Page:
“Our helicopter crews can perform water winch rescues for beach and ocean emergencies, as well as land winching to extract patients from difficult terrain, such as the Glass House Mountains.

“The hinterland communities are widespread and can be remote, so it’s often a lengthy road trip to hospital by ambulance.

“Our helicopters have a medical team on board, which includes a critical care doctor and flight paramedic, so patients don’t have to wait to receive medical treatment – they are getting hospital-level medical care as soon as RACQ LifeFlight Rescue arrives.”

Mr Schultz says up to 30 per cent of costs are covered through fundraising in the community and these costs are ongoing and increasing as demand for the service grows.

“The next four decades will offer new challenges,” he says. “In the future, we will continue to keep up with the latest technology and attract the most highly-skilled aeromedical crews in the world.

“We are privileged to have incredible support from the community and I would like to see that continue to gain momentum. In many ways, we belong to the community. It’s the people’s rescue service.”

One of the most high-profile nights on the Coast social calendar, the Flying Forties LifeFlight Ball, is fast approaching and is the biggest fundraising event for the Sunshine Coast base.

Celebrity chef Matt Golinski will be a guest of honour at this year’s black-tie event, which will be held at Novotel Twin Waters on April 5.

Fast facts

RACQ LifeFlight Rescue is marking 40 years of service.

LifeFlight is a community-based charity. Up to 30 per cent of costs are covered by funding from sponsors and donations.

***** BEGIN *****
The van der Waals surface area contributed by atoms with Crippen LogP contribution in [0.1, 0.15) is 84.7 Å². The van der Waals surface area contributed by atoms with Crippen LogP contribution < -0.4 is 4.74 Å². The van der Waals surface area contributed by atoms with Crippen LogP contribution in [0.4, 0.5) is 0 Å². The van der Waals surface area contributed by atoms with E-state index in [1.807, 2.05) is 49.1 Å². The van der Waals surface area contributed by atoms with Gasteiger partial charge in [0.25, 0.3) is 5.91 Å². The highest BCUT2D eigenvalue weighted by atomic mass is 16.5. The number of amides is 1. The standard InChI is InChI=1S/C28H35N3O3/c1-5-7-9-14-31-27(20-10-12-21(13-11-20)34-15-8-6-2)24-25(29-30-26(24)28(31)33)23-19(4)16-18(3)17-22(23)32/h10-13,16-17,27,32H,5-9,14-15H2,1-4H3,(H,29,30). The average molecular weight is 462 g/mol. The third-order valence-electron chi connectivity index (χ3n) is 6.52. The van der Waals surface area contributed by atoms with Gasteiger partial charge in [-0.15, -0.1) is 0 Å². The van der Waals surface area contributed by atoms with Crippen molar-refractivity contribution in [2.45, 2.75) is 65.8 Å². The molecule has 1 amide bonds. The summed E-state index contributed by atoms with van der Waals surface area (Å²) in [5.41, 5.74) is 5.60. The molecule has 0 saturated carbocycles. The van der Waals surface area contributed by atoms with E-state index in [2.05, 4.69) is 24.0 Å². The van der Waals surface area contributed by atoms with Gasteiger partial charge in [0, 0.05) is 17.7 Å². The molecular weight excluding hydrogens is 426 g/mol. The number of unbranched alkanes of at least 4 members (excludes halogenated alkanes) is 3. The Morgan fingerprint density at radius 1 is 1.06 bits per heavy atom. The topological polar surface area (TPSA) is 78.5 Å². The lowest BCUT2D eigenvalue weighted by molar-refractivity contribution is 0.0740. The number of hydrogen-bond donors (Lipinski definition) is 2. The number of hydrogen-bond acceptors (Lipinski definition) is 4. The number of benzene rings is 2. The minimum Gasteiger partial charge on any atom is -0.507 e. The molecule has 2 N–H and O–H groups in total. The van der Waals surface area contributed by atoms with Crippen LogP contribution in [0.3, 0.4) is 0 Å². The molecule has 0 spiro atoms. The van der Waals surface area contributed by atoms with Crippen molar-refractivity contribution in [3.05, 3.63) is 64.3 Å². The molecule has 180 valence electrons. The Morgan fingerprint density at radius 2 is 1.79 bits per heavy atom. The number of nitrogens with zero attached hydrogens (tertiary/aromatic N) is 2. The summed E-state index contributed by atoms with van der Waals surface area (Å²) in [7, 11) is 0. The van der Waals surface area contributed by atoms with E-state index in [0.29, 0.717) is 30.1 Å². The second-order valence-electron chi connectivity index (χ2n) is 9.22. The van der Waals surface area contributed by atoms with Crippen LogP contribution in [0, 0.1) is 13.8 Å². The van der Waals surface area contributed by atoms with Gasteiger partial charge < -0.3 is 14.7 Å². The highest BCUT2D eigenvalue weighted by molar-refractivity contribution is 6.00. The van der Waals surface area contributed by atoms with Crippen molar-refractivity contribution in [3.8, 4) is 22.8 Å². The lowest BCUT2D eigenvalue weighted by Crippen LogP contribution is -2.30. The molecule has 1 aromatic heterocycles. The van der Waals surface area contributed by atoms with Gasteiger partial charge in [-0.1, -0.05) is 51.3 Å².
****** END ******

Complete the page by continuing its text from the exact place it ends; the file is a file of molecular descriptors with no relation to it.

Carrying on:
On average, each mission costs more than $12,500.

The service is provided at no cost to the patients.

The 2017–2018 financial year was a record year, with RACQ LifeFlight Rescue helicopters performing 1819 community missions.

Since the first patient was airlifted in southeast Queensland in 1979, the organisation has saved more than 50,000 lives.

 

Taking flight

RACQ LifeFlight Aircrew Officer Scott Reeman joined the organisation on the Sunshine Coast in the mid-1990s and is one of the longest-serving current team members. Here, he shares his insights into his life in the sky.

“In 1996 I joined Sunshine Coast Helicopter Rescue Service, which is now called RACQ LifeFlight Rescue, as a rescue swimmer conducting surf patrols. There was a natural progression to winch operator and assisting the medical crew.

“As an aircrew officer, I assist the pilot in mission planning, navigation, co-ordination with other emergency services, identifying safety risks and hazards and supporting the pilot’s decisions in the cockpit.

“We are a conduit between where people are and where they need to be. We can’t do anything about what caused the situation, but we know we are providing a higher level of care than they might have received otherwise.